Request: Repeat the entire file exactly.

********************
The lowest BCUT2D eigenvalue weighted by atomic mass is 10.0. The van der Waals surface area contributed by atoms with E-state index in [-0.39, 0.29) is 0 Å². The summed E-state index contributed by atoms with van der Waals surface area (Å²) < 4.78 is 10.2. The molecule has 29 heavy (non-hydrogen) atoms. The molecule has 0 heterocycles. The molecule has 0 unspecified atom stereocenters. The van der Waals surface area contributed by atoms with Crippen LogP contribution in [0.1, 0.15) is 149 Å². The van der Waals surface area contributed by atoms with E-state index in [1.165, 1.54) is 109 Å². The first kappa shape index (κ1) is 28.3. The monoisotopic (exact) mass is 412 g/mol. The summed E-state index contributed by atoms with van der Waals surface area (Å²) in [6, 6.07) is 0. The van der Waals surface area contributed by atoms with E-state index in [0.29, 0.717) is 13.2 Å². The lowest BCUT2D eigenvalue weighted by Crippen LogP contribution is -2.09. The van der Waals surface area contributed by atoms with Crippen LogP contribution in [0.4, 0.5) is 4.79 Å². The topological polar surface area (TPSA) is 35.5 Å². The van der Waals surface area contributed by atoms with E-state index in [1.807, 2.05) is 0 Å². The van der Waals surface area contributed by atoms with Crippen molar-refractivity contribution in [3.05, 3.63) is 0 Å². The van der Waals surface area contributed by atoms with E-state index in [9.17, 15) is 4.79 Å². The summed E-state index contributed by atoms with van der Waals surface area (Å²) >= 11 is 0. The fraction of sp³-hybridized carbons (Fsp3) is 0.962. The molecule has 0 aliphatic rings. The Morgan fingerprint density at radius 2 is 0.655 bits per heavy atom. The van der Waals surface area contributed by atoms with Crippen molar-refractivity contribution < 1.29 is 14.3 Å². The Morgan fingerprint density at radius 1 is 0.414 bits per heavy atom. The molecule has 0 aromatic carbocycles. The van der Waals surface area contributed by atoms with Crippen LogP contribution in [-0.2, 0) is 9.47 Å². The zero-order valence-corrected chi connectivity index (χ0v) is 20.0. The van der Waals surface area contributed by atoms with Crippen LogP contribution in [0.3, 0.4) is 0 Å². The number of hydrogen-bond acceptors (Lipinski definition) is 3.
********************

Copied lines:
The lowest BCUT2D eigenvalue weighted by atomic mass is 10.0. The van der Waals surface area contributed by atoms with E-state index in [-0.39, 0.29) is 0 Å². The summed E-state index contributed by atoms with van der Waals surface area (Å²) < 4.78 is 10.2. The molecule has 29 heavy (non-hydrogen) atoms. The molecule has 0 heterocycles. The molecule has 0 unspecified atom stereocenters. The van der Waals surface area contributed by atoms with Crippen LogP contribution in [0.1, 0.15) is 149 Å². The van der Waals surface area contributed by atoms with E-state index in [1.165, 1.54) is 109 Å². The first kappa shape index (κ1) is 28.3. The monoisotopic (exact) mass is 412 g/mol. The summed E-state index contributed by atoms with van der Waals surface area (Å²) in [6, 6.07) is 0. The van der Waals surface area contributed by atoms with E-state index in [0.29, 0.717) is 13.2 Å². The lowest BCUT2D eigenvalue weighted by Crippen LogP contribution is -2.09. The van der Waals surface area contributed by atoms with Crippen LogP contribution in [0.4, 0.5) is 4.79 Å². The topological polar surface area (TPSA) is 35.5 Å². The van der Waals surface area contributed by atoms with E-state index in [1.807, 2.05) is 0 Å². The van der Waals surface area contributed by atoms with Crippen molar-refractivity contribution in [3.05, 3.63) is 0 Å². The van der Waals surface area contributed by atoms with E-state index in [9.17, 15) is 4.79 Å². The summed E-state index contributed by atoms with van der Waals surface area (Å²) >= 11 is 0. The fraction of sp³-hybridized carbons (Fsp3) is 0.962. The molecule has 0 aliphatic rings. The Morgan fingerprint density at radius 2 is 0.655 bits per heavy atom. The van der Waals surface area contributed by atoms with Crippen molar-refractivity contribution < 1.29 is 14.3 Å². The Morgan fingerprint density at radius 1 is 0.414 bits per heavy atom. The molecule has 0 aromatic carbocycles. The van der Waals surface area contributed by atoms with Crippen LogP contribution in [-0.2, 0) is 9.47 Å². The zero-order valence-corrected chi connectivity index (χ0v) is 20.0. The van der Waals surface area contributed by atoms with Crippen LogP contribution in [0.3, 0.4) is 0 Å². The number of hydrogen-bond acceptors (Lipinski definition) is 3.